Thursday, December 29, 2011

7) Diagnosis and Beginning to Heal

We made an appointment with Dr. Zink to go over the Prostate Biopsy results and discuss Treatment. I entered the office fully expecting to hear the words Radical Prostatectomy, and was prepared with my research on da Vinci Surgery. Dr. Zink explained that the Biopsy had found prostate Cancer in three of the cores, the right apex, left apex and left mid at core amounts of 10%, 15%, and 5-10% respectively. The Prostate Cancer found had been rated with a Gleason Score of 3 and 3 for a total score of 6.

Gleason Scores for rating Prostate Cancer have been around for a reasonable time, since 1966 when Dr. Donald Gleason, a pathologist created a scoring system on information derived from studies of the biopsies from around 3,000 patients with Prostate Cancer. It now provides a standard of measurement as to the severity of the Prostate Cancer. From a patients standpoint, the lower the score the better. It is important to note that the process is a bit subjective and depends on how the cells look to each individual pathologist under the microscope. About 1.5% of the time an inaccurate diagnosis of Prostate Cancer is made where none really existed. Generally speaking a Gleason score of 5 or 6 are generally low grade tumors, a Gleason score of 7 is rated as intermediate and moderately aggressive, while a Gleason score of 8, 9, or 10 are high grade tumors, very aggressive and fast growing.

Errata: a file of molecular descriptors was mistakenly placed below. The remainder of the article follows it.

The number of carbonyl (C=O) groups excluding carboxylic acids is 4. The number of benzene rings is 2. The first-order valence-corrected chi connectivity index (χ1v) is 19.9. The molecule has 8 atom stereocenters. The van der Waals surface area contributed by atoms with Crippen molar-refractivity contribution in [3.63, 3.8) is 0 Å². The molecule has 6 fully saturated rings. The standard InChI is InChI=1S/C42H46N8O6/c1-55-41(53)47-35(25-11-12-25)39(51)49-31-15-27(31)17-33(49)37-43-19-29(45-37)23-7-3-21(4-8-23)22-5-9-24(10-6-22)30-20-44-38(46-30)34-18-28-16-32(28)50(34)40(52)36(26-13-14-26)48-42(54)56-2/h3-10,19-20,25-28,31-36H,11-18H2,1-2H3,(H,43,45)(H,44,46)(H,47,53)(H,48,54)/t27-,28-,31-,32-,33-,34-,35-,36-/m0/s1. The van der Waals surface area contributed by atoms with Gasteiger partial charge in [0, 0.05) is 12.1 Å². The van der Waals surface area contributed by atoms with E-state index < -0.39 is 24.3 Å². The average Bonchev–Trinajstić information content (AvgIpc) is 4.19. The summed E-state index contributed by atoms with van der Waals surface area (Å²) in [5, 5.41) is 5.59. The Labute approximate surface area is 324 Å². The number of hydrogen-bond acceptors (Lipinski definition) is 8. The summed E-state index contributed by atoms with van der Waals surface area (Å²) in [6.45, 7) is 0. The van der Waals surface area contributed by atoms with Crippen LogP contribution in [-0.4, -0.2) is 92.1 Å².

The location of the Prostate Cancer is also very important when considering removal of the Prostate for treatment. In my case a Radical Prostatectomy because of the Cancer’s location would most likely damage/remove the nerves leaving me without sexual function but still with adequate urinary function. This option, if required, is still preferable to me over radiation treatment because of its long-term results. Too many Prostate Cancer patients previously having radiation treatment find themselves without options 5 to 10 years down the road when they have a relapse.

During our chat I felt best when Dr Zink looked at me and said, “Your Prostate Cancer is low grade and slow growing. You will not die of Prostate Cancer, there are so many treatment options.” Of course he was talking of all the accepted medical options including hormone therapy, various radiation treatments, and surgery, etc, while in my mind I was already exploring other alternatives.

Dr. Zink said there was no immediate action that needed to be taken and put me on a process he termed Active Surveillance. We scheduled another PSA test for 6 weeks out. He also recommended I have another Prostate Biopsy in 6 months and pending those results, another again a year from that one. I am weighing the risks and considering all options regarding scheduling these possible future biopsies.

With diagnosis in hand I went back to the Internet looking for answers. My research led me to Paul Reilly, ND at Seattle Cancer Treatment and Wellness Center in Renton WA, who co-authored along with Dr. Michael T. Murray the book: How to Prevent and Treat Cancer with Natural Medicine, published by Riverhead Books. This is a remarkable book and a must read for anyone diagnosed with Prostate Cancer. From that book and other studies I began my treatment.